The four men on-stage finish their conversation, and Obrist introduces Alice Rawsthorn, who takes over as compere so that he can go and change. Rawsthorn discusses design, its transformative power, and the strength of a designed identity. She introduces Gabriel Ann Maher, who has designed the stage, and they explore how gendered design can be. They discuss a project run by Maher that highlighted stark imbalances through information analysis, and break down the stats in a design magazine’s headlines and pictures to reveal that regardless of received wisdom/naïve hope, the playing field is still very far from even. They also tangentially explore the innate functionality of design (versus visual art), as Maher outlines its potential as connective tissue, a kind of solidifying bridge realising the conceptual in performativity.

Candice Lin and Patrick Staff, 'Reading and Smoking' (2015). Courtesy Serpentine Galleries, London.
Candice Lin and Patrick Staff, ‘Reading and Smoking’ (2015). Courtesy Serpentine Galleries, London.

Later, Obrist returns looking dressed for the event, rather than costumed like a B-Movie evil scientist. I realise a transformation has occurred. Before he introduces an extremely strong series of lectures that take us from 1300 through to 1600 hrs, he tells us a bit about the durational art-works that are happening throughout the marathon.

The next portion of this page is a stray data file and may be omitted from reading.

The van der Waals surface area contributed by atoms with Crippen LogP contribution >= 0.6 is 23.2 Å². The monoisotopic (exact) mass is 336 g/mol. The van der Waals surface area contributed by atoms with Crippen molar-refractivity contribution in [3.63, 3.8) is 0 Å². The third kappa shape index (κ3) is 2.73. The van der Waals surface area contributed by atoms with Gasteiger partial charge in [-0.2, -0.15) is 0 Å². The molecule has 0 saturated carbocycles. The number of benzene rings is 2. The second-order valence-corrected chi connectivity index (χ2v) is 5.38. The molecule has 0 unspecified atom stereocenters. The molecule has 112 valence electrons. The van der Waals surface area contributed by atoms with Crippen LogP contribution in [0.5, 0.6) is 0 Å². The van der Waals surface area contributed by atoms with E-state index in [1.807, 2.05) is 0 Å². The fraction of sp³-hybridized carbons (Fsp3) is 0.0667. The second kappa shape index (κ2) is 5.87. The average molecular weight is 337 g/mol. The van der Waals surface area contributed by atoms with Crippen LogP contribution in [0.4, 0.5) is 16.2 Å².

I have been looking around for Patrick Staff and Candice Lin’s piece, and I find half of it in the Transformation Marathon booklet. The other half is an offering, a baggy containing a smaller baggy and also a rolling paper. Too wide to be Rizla, if I had to guess a brand I’d go OCB. The paper is printed with an ouroboros, circled by a benzene ring. “The shape of the benzene molecule came to the scientist August Kekule through a trance vision he had of… a snake eating its tail. The mystical nature of science.”

“INHALE A FINE HORMONAL MIST” the OCB says. Transformation, here, comes in the consumption of the organic material supplied in the smaller baggy in the bigger one. Transform it how you want; eat it, make it into tea. Smoke it. Staff and Lin’s piece is called ‘Reading and Smoking’.

The project developed out of research into the actual, empirical transformative power of herbalist remedies, the powerful biological effects of naturally occurring and unadulterated biological materials. “What is ancient about herbalism and what is modern about gender transition?” the text asks. “What is modern about herbalism and what is ancient about transitioning?”

Samson Kambalu’s Doing Time is one of the other major art works of the day. Audience members are handcuffed together, Obrist calls it a spatial intervention, a physical drawing. It’s supposed to be inclusive; a means of realizing a physical network. Handcuffs, though, are always ugly. It’s hard to forget that their usual purpose is normally either unsavory or vulgar, sometimes both.

Audience members participating in Samson Kambalu's 'Doing Time At the Transformation Marathon'; Serpentine Sackler Gallery, 17 October, 2015. Photograph © Plastiques Photography.
Audience members participating in Samson Kambalu’s ‘Doing Time At the Transformation Marathon’; Serpentine Sackler Gallery, 17 October, 2015. Photograph © Plastiques Photography.